Integrating isotope geochemistry with geodynamical modelling to investigate the evolution of the terrestrial mantle and crust
Many attributes of arc volcanism, whether physical, geochemical/petrological, or geophysical, can change on timescales from minutes to millions of years. Understanding these variations is important both for hazard assessment and in understanding volcanic and magmatic processes. I will present three diverse case studies that exemplify how detailed characterisation of records of activity can provide insights on the nature of and controls on changes in arc volcanism on various time scales:
(1) Analysis of time-series of seismicity during lava dome-forming eruptions of Soufrière Hills Volcano (Montserrat) and Volcán de Colima (Mexico) using two statistical techniques,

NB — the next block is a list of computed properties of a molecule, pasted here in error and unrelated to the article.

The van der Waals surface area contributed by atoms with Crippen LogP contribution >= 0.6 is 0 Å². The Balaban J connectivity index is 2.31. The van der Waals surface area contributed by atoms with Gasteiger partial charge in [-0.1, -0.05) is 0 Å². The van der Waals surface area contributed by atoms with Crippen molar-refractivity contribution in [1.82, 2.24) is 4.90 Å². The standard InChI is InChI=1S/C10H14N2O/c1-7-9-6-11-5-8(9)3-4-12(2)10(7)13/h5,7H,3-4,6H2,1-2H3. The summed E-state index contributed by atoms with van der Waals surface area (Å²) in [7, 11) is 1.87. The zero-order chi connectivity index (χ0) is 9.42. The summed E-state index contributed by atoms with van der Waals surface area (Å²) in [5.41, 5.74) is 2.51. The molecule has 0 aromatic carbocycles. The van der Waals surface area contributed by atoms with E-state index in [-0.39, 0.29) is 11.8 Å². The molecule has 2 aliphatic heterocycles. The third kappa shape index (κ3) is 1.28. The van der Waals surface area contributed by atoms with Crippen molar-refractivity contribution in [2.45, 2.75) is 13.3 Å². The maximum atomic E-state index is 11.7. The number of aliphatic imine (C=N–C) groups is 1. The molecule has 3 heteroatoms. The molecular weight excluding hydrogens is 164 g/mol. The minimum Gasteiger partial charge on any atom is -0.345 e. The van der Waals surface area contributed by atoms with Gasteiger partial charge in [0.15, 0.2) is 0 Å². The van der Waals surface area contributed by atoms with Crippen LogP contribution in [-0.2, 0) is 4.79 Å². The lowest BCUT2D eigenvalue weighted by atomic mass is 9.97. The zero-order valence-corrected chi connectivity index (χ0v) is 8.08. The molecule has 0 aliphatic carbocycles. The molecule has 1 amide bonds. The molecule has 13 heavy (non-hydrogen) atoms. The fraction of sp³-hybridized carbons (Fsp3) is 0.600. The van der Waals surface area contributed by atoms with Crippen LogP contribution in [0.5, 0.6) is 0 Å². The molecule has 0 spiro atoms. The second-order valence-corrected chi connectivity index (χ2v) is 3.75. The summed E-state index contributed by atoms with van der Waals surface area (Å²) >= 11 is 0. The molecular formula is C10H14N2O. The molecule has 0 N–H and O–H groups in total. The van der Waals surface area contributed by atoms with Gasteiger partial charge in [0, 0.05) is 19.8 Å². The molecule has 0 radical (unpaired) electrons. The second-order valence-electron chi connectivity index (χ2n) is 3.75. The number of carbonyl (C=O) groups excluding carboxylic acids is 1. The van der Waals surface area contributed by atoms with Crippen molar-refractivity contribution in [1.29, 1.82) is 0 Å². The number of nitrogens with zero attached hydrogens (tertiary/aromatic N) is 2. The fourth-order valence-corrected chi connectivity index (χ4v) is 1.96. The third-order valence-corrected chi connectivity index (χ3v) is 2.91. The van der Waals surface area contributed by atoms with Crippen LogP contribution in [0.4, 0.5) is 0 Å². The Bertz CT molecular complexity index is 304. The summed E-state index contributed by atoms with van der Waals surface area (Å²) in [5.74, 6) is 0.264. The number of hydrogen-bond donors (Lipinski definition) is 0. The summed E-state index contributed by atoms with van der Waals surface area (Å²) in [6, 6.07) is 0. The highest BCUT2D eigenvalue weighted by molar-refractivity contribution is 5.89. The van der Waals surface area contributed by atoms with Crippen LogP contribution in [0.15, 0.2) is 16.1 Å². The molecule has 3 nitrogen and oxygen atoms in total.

which reveals temporal variation in the extent of long-range correlations and randomness in these data, which could potentially inform to real-time monitoring and constrain eruptive processes.
(2) Reconstruction of the history and geochemical analysis of explosive eruptions of Mocho-Choshuenco and Hudson volcanoes (Chile) from tephra deposits, which show previously unrecognised shifts in eruptive flux and magma composition through the Holocene that are proposed to be in response to regional deglaciation.
(3) Analysis of sequences of lithofacies from effusive eruptions of Volcán Sollipulli (Chile), from which changes in eruption style through time are inferred and attributed to changes in the extent of interaction with ice.